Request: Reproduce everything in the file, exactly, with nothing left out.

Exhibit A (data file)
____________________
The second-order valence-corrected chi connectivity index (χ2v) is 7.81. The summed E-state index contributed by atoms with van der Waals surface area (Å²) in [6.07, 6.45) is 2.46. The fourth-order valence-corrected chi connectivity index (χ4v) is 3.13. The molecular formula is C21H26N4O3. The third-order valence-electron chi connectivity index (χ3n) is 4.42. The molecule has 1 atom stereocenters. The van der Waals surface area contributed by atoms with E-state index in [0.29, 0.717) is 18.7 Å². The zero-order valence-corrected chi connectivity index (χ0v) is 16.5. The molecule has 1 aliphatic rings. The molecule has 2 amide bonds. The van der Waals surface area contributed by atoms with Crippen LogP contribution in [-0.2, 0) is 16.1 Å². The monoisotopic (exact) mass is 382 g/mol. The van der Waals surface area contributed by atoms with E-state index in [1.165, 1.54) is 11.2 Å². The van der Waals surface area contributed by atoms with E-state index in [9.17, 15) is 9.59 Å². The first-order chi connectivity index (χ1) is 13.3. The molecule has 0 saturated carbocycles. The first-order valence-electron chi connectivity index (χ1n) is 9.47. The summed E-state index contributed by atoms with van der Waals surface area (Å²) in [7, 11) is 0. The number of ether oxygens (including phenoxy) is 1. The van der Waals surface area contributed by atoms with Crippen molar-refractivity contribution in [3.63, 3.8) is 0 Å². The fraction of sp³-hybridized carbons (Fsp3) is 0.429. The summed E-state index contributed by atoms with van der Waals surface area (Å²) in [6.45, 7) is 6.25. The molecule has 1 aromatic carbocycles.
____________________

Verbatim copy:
The second-order valence-corrected chi connectivity index (χ2v) is 7.81. The summed E-state index contributed by atoms with van der Waals surface area (Å²) in [6.07, 6.45) is 2.46. The fourth-order valence-corrected chi connectivity index (χ4v) is 3.13. The molecular formula is C21H26N4O3. The third-order valence-electron chi connectivity index (χ3n) is 4.42. The molecule has 1 atom stereocenters. The van der Waals surface area contributed by atoms with E-state index in [0.29, 0.717) is 18.7 Å². The zero-order valence-corrected chi connectivity index (χ0v) is 16.5. The molecule has 1 aliphatic rings. The molecule has 2 amide bonds. The van der Waals surface area contributed by atoms with Crippen LogP contribution in [-0.2, 0) is 16.1 Å². The monoisotopic (exact) mass is 382 g/mol. The van der Waals surface area contributed by atoms with E-state index in [1.165, 1.54) is 11.2 Å². The van der Waals surface area contributed by atoms with E-state index in [9.17, 15) is 9.59 Å². The first-order chi connectivity index (χ1) is 13.3. The molecule has 0 saturated carbocycles. The first-order valence-electron chi connectivity index (χ1n) is 9.47. The summed E-state index contributed by atoms with van der Waals surface area (Å²) in [7, 11) is 0. The number of ether oxygens (including phenoxy) is 1. The van der Waals surface area contributed by atoms with Crippen molar-refractivity contribution in [3.63, 3.8) is 0 Å². The fraction of sp³-hybridized carbons (Fsp3) is 0.429. The summed E-state index contributed by atoms with van der Waals surface area (Å²) in [6.45, 7) is 6.25. The molecule has 1 aromatic carbocycles.